* Live Auction! Bid Now on an Awesome Colorado Ski Trip
The Colorado ski trip auction is now live! The winner will receive six nights of lodging in a Gold-Plus rated, four-bedroom, 3-bath condominium 500 yards from the base of the Silver Queen ski lift, eight ski lift tickets courtesy of Crested Butte Mountain Resort, and more than 700 dollars worth of ski clothing from Patagonia. 100 percent of the proceeds will go directly to the front-lines work of Buffalo Field Campaign, the only group working in the field and on the policy front to permanently protect the Yellowstone bison, America's only continuously wild population.
Retail value of this package is more than $5,987.
For more information, please click here and good luck!
* High Quality Photos Needed for Buffalo Calendar
Buffalo Field Campaign is excited to announce that we have the opportunity to create the first-ever buffalo calendar, which would become available in time for the 2011 calendar year. This calendar will focus on the positive aspects of buffalo life in hopes that more people will come to fall in love with these gentle, shaggy giants and take an active interest in the issues affecting them. Knowing that many of you have spent time in and around Yellowstone with the buffalo, we wanted to invite you to submit your favorite high-quality shots. If your photos are chosen for use in the calendar, you will, of course, be given full credit.
Photo submission guidelines: Calendar photos must be stellar! We need high-quality digital photos at 300dpi, high resolution JPEG or TIFF files. Photos should be in color. We cannot accept "photoshopped", scanned, web camera, or photos taken from a web site. There should not be any dates or text of any kind visible on the photos. If you have photos that meet these requirements and you're willing to let us submit them for inclusion in the calendar, please send them to Stephany at bfc-media"at"wildrockies.org. You may also send a CD of photos to Stephany/Buffalo Calendar, P.O. Box 957, West Yellowstone, Montana 59758. We can also send you a more detailed document on photo submission guidelines required by the calendar's publisher, so just email for a copy if you intend to submit photos.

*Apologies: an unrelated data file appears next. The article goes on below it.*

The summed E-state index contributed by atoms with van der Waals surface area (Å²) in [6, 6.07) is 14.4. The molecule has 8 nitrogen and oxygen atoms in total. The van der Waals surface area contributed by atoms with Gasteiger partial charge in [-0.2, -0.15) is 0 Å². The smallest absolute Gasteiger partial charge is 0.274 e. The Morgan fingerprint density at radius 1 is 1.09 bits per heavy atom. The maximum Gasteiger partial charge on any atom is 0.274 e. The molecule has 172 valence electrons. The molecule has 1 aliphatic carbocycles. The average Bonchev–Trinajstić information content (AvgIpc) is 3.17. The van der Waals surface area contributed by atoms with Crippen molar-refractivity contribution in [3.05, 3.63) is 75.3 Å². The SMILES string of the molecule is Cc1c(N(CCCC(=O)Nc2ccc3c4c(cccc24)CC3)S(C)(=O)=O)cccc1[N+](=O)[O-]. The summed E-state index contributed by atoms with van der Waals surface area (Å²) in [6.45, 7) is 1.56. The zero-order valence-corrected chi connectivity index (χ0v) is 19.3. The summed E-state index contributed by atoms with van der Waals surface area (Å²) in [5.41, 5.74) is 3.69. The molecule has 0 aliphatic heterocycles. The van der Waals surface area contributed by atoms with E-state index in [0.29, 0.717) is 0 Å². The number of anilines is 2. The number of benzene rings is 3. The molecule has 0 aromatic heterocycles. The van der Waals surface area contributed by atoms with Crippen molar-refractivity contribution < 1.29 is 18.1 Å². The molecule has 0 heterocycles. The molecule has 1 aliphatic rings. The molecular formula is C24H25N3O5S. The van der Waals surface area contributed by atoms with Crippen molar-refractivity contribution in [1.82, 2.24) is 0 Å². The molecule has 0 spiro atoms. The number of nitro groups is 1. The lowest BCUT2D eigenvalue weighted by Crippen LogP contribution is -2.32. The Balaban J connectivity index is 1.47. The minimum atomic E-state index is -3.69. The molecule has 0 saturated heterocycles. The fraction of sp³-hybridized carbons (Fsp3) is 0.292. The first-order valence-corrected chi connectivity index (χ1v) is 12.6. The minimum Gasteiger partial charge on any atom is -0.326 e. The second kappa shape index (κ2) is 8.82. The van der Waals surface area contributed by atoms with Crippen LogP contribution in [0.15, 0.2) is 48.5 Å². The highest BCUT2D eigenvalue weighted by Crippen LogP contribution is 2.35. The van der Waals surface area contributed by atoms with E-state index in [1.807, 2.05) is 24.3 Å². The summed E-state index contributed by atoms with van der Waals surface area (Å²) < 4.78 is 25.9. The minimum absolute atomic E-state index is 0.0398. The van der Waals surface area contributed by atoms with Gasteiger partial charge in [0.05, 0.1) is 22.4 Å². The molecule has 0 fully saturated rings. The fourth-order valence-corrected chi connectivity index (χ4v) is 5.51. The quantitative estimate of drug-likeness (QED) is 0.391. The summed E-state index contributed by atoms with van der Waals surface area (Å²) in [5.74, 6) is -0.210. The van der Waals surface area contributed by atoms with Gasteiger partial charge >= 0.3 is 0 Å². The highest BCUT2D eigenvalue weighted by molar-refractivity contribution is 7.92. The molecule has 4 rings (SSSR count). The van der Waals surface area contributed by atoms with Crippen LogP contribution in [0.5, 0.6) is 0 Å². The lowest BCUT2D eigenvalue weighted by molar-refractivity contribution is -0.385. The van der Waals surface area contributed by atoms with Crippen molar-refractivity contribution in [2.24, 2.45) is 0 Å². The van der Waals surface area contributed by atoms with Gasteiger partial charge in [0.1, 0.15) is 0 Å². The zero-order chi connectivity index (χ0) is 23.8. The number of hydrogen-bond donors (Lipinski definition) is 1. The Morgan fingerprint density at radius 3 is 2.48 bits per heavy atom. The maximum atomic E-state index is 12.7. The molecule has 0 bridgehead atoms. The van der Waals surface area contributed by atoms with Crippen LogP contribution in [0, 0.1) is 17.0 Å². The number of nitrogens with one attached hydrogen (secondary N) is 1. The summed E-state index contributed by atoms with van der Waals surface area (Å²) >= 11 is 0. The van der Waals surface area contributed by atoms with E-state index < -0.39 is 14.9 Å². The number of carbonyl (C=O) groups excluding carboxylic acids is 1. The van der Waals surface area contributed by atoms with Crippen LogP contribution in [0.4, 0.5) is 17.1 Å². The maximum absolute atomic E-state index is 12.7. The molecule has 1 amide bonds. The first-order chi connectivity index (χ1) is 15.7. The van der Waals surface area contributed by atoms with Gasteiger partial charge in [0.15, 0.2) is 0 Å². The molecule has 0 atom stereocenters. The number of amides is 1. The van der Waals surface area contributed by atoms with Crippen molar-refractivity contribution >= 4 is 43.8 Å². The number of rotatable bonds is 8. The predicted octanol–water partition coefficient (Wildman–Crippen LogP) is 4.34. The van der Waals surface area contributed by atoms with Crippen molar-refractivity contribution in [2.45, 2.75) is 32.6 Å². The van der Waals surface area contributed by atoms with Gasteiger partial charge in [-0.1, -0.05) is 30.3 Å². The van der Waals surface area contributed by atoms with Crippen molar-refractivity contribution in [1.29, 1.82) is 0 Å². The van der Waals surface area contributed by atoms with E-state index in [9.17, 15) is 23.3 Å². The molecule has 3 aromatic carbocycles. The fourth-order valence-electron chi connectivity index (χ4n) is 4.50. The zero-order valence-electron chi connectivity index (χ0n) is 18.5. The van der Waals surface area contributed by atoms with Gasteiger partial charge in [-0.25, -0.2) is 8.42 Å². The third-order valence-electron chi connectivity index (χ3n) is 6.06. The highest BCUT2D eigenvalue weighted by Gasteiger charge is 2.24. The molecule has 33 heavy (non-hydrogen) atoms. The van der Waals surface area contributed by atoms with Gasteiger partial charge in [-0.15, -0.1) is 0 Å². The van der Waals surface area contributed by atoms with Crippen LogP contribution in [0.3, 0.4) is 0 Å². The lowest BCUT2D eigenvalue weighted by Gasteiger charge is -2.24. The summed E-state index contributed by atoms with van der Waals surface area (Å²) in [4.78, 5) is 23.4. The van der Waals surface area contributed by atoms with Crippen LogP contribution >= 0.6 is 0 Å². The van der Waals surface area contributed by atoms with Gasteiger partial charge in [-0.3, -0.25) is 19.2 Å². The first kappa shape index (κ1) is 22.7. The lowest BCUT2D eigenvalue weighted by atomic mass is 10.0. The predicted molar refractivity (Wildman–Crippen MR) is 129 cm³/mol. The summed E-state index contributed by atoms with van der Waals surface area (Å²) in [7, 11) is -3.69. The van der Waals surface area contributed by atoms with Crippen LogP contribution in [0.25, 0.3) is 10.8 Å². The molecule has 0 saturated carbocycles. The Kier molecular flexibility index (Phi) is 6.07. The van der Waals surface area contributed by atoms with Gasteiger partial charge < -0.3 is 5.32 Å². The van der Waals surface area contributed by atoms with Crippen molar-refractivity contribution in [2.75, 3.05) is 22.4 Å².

* BFC Kitchen Needs a New Stove
The BFC kitchen is in need of a new stove! Our current oven has been on the fritz for a few years now and we are looking to replace it before it finally gives up the ghost. We are looking for a commercial grade 6-burner gas range with a large capacity oven. During our main season we feed anywhere from 15-40 volunteers three meals a day seven days a week, so a heavy duty, reliable range is one of our most important tools at camp. If you have this kind of a range, or know someone who does, and would like to donate it to BFC, or if you would like to help us purchase a new one, please call our kitchen coordinator, Brandy, at 406-646-0070. Thank you!
Please visit BFC's Wish List to find out about other items we are in need of. All donations - monetary and in-kind - are tax deductible.
* Last Words
"You, O buffalo, are the earth! May we understand this!"
~Lakota Sun Dance prayer
Do you have submissions for Last Words? Send them to bfc-media"at"wildrockies.org. Thank you all for the poems, songs and stories you have been sending; you'll see them here!
* Kill Tally
AMERICAN BISON ELIMINATED from the last wild population in the U.S.
2009-2010 Total: 1
2009-2010 Slaughter: 0
2009-2010 Hunt: 1
2009-2010 Quarantine: 0
2009-2010 Shot by Agents: 0
2009-2010 Highway Mortality: 0
2008-2009 Total: 22
2007-2008 Total: 1,631
Total Since 2000: 3,703*
*includes lethal government action, quarantine, hunts, highway mortalities